BEFORE sci-fi went massive with Star Wars, male youngsters read World War 2 comics. And while they were pretty xenophobic they taught you a lot, even if it was wrong. Like these things.
World War 2 was still incredibly relevant
Defeating the efficient, ruthless Germans was still very important in 1978, for some reason. You later realised Europe was full of normal, modern nations, but some people didn’t, and we got decades of childish jokes, shit war films like Escape to Victory and finally Brexit. Thanks, war comics.
War is mainly a matter of sneaking up on your enemy
Comics teach you that all sentries are worse than useless, as they always turn away conveniently to be garroted or have their throat cut. Then you simply storm their base, toss grenades through windows, turn their own machine gun on them and run off jovially saying something like: ‘That’s one in the eye for Adolf, eh, Mac?’ Goodness knows why modern armies make it so complicated.
Germans (‘krauts’), the Japanese (‘japs’, ‘nips’ or ‘yellow-bellies’) and the Italians (‘eyeties’) each had their own peculiarities of speech. Germans would say ‘Aaargh!’ when shot, while the Japanese would use the more exotic ‘Aieee!’. Italians would surrender. It also turns out that 90 per cent of German speech is the words ‘Achtung!’, ‘Schnell!’ and ‘Sieg Heil!’. You still believed that until a work trip to Frankfurt in 1996.
Death is instant
The aforementioned krauts, japs and eyeties (yes, you were learning these words in 1980) instantly dropped dead when shot, bayoneted or grenaded. They never got a chunk of their head blown off then writhed around screaming for their mother. Good on them for not spoiling everyone’s fun.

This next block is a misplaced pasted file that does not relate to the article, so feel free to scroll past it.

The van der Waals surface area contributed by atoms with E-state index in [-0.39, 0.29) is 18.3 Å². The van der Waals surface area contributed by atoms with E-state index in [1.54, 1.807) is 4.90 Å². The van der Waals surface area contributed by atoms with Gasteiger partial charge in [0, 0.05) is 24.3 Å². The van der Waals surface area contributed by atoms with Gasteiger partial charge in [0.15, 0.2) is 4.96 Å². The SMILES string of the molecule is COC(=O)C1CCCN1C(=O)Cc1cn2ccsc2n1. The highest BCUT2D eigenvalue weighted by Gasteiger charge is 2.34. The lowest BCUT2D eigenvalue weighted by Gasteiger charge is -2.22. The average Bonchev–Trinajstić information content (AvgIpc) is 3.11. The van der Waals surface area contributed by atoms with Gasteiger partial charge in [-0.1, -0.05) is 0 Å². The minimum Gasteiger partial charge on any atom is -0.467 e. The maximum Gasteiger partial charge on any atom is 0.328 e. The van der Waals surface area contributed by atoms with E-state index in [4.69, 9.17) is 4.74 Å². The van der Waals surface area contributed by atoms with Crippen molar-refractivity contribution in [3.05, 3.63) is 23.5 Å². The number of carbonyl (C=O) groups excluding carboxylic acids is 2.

World War 2 was suspiciously like films of the 60s and 70s
The writers pretty obviously ripped off films they’d seen, such as Peckinpah’s Cross of Iron, where good-guy Wehrmacht troops hate the SS. Warlord comic had a spy who was basically a 1940s James Bond, although there was no Pussy Galore or Holly Goodhead, because DC Thompson would have been inundated with letters from angry mums.
No actual military tactics are needed in combat
Comics never mentioned flanking manoeuvres or waiting for artillery support, possibly because those were less effective than simply running at the enemy with a machine gun blazing from the hip. Other dubious tactics included POWs saying ‘I’ll create a diversion by starting a fight!’, which in real life would probably result in a fractured skull from a rifle butt, and donning enemy uniforms, which meant instant death.
There were lots of decent Germans
This was a thoughtful reminder to children not to be totally prejudiced. However historians would point out that a hell of a lot of Germans were extremely in favour of Hitler, at least to begin with, and their main criticism of der Fuhrer was that they were losing. Still, a comic strip about the slow process of postwar denazification would have been a pretty ballsaching read.
Soldiers aren’t interested in getting laid
Actual young men in WW2 were extremely keen on shagging prostitutes, nurses and unfortunate German women who’d do it for food or fags. By contrast, the heroes of war comics were utterly uninterested in women. It’s almost as if they somehow agreed with their seven-year-old male readers that girls were silly and they smell.